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On Home-Sharing, Cities Should Follow Colorado Springs’s Example

December 28, 2018

 by Jacob Huebert
December 28, 2018

In many places across the country, 2018 was not a great year for home-sharing. But there have been rays of sunshine here and there—with the latest coming from the state of Colorado.

This year, local governments in Los Angeles, Washington, D.C., and other large and small cities passed laws severely limiting people’s ability to rent their homes through platforms such as Airbnb and Homeaway. They joined cities that imposed harsh home-sharing restrictions in previous years, such as Chicago and Miami Beach.

The details of these anti-home-sharing laws vary, but they have included:

  • Caps on the number of people in the city who can home-share, with arbitrary selection criteria;
  • Bans on short-term rentals of properties that aren’t the owner’s “primary residence”;
  • Bans on home-sharing in certain neighborhoods;
  • Burdensome licensing procedures and fees;
  • Warrantless searches of homes licensed for home-sharing; and
  • Astronomical fines on people who run afoul of the rules.

But when some called for similar restrictions in Colorado Springs, that city’s leaders took an approach that was much different—and much more respectful of owners’ property rights and consumers’ freedom to choose.

Under an ordinance the City Council unanimously passed in November, which takes effect December 31, anyone who wants to home-share in Colorado Springs will have to:

  • Obtain an annual permit, with no limit on the number of permits the city will issue;
  • Pay sales taxes on rentals, like anyone else who offers lodging for money;
  • Maintain property liability insurance to cover injuries to guests;
  • Have a local contact person on call to respond to guest emergencies within an hour; and
  • Follow the same laws on trash collection, noise, housing, and public health that apply to everyone else.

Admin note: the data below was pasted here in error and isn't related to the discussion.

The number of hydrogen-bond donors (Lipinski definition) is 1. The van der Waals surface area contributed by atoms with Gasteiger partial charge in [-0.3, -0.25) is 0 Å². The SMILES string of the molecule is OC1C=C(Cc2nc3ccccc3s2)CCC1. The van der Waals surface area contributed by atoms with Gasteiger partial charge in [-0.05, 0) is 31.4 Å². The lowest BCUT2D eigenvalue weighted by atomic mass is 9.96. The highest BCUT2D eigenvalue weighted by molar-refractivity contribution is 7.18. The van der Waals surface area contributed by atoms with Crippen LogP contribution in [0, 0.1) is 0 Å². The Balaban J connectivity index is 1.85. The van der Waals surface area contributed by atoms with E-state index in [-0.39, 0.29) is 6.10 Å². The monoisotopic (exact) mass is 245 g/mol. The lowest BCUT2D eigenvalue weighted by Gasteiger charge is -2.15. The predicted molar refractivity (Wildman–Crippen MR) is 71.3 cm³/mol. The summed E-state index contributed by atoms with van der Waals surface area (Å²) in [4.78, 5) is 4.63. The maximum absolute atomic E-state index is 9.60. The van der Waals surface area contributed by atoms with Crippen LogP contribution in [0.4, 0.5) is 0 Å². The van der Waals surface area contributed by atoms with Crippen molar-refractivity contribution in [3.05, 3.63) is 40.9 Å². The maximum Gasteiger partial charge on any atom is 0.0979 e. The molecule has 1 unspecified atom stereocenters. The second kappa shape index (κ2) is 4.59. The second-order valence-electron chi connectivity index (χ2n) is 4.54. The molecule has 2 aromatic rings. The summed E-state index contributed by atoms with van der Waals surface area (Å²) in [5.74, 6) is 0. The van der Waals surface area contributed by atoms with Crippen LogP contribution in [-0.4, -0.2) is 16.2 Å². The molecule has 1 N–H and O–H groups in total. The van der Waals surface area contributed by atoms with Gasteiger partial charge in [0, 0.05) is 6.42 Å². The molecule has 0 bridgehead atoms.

And that’s about all.

That’s about how it should be: If cities are going to regulate home-sharing, they should do so in a way that addresses basic health and safety concerns, makes home-sharers follow the same rules against noise and other nuisances as everyone else, and otherwise leaves people free to rent out their property as they see fit.

“We protect property rights, we are a fairly conservative city,” explained Colorado Springs City Council president pro tempore Jill Gaebler, “and if folks what to use their properties for [home-sharing], I don’t think the city should be stopping them.”

The city’s rejection of more stringent rules was a relief to local home-sharers, who repeatedly filled rooms where hearings on the proposals were held, with many holding signs at the final hearing demanding that the City Council “protect private property rights” and “protect the right to rent.” As testimony at these hearings showed, many residents counted on home-sharing for income. Before the vote, a local NPR story featured one of them, Tayari Appiah; only a year after moving to the city, Appiah was renting out several properties on Airbnb, enjoying giving visitors the opportunity to “feel like a local” and running a housecleaning business that serves other home-sharers.

To be sure, the Colorado Springs ordinance isn’t perfect. For example, it needlessly infringes property rights by allowing no more than four short-term rental units on a given property (such as an apartment building) and prohibiting any one person from renting out more than two units in a condo association or similar property. And there are other relatively minor rules whose necessity is questionable. (Colorado Springs homeowners should consult the ordinance or an attorney for complete rules governing home-sharing.)

Still, Colorado Springs’s overall approach stands in stark—and admirable—contrast to the hostility many other cities have lately shown toward home-sharing, property rights, and consumer choice.

Let’s hope that, in 2019, other cities notice how Colorado Springs respects its citizens’ rights, realize that the anti-home-sharers’ dubious predictions of negative consequences aren’t coming true, and follow its example.

Jacob Huebert is a Senior Attorney at the Goldwater Institute.



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